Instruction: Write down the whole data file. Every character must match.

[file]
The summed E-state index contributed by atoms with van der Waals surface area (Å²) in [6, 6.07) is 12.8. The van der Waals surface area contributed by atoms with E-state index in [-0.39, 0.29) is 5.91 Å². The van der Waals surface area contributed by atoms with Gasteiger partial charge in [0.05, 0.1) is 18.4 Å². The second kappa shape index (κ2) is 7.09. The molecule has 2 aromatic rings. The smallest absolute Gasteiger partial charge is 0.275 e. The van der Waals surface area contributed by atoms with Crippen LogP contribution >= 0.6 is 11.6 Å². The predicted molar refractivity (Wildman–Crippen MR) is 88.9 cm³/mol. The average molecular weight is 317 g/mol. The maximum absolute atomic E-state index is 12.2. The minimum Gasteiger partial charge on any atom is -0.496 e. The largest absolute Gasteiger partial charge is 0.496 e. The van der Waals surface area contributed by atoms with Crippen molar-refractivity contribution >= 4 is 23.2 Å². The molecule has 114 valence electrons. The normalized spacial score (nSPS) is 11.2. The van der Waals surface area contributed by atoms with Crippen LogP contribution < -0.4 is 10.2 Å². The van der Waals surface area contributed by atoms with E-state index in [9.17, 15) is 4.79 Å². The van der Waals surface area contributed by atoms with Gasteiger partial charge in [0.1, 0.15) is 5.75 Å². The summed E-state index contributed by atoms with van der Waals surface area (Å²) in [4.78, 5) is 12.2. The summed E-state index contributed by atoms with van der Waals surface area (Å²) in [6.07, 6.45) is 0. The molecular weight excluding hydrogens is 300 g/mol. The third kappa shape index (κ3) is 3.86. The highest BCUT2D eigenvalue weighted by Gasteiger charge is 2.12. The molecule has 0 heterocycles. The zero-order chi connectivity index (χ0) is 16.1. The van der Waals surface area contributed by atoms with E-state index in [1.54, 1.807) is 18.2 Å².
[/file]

The summed E-state index contributed by atoms with van der Waals surface area (Å²) in [6, 6.07) is 12.8. The van der Waals surface area contributed by atoms with E-state index in [-0.39, 0.29) is 5.91 Å². The van der Waals surface area contributed by atoms with Gasteiger partial charge in [0.05, 0.1) is 18.4 Å². The second kappa shape index (κ2) is 7.09. The molecule has 2 aromatic rings. The smallest absolute Gasteiger partial charge is 0.275 e. The van der Waals surface area contributed by atoms with Crippen LogP contribution >= 0.6 is 11.6 Å². The predicted molar refractivity (Wildman–Crippen MR) is 88.9 cm³/mol. The average molecular weight is 317 g/mol. The maximum absolute atomic E-state index is 12.2. The minimum Gasteiger partial charge on any atom is -0.496 e. The largest absolute Gasteiger partial charge is 0.496 e. The van der Waals surface area contributed by atoms with Crippen molar-refractivity contribution >= 4 is 23.2 Å². The molecule has 114 valence electrons. The normalized spacial score (nSPS) is 11.2. The van der Waals surface area contributed by atoms with Crippen LogP contribution < -0.4 is 10.2 Å². The van der Waals surface area contributed by atoms with E-state index in [9.17, 15) is 4.79 Å². The van der Waals surface area contributed by atoms with Gasteiger partial charge in [0.1, 0.15) is 5.75 Å². The summed E-state index contributed by atoms with van der Waals surface area (Å²) in [4.78, 5) is 12.2. The summed E-state index contributed by atoms with van der Waals surface area (Å²) in [6.07, 6.45) is 0. The molecular weight excluding hydrogens is 300 g/mol. The third kappa shape index (κ3) is 3.86. The highest BCUT2D eigenvalue weighted by Gasteiger charge is 2.12. The molecule has 0 heterocycles. The zero-order chi connectivity index (χ0) is 16.1. The van der Waals surface area contributed by atoms with E-state index in [1.54, 1.807) is 18.2 Å².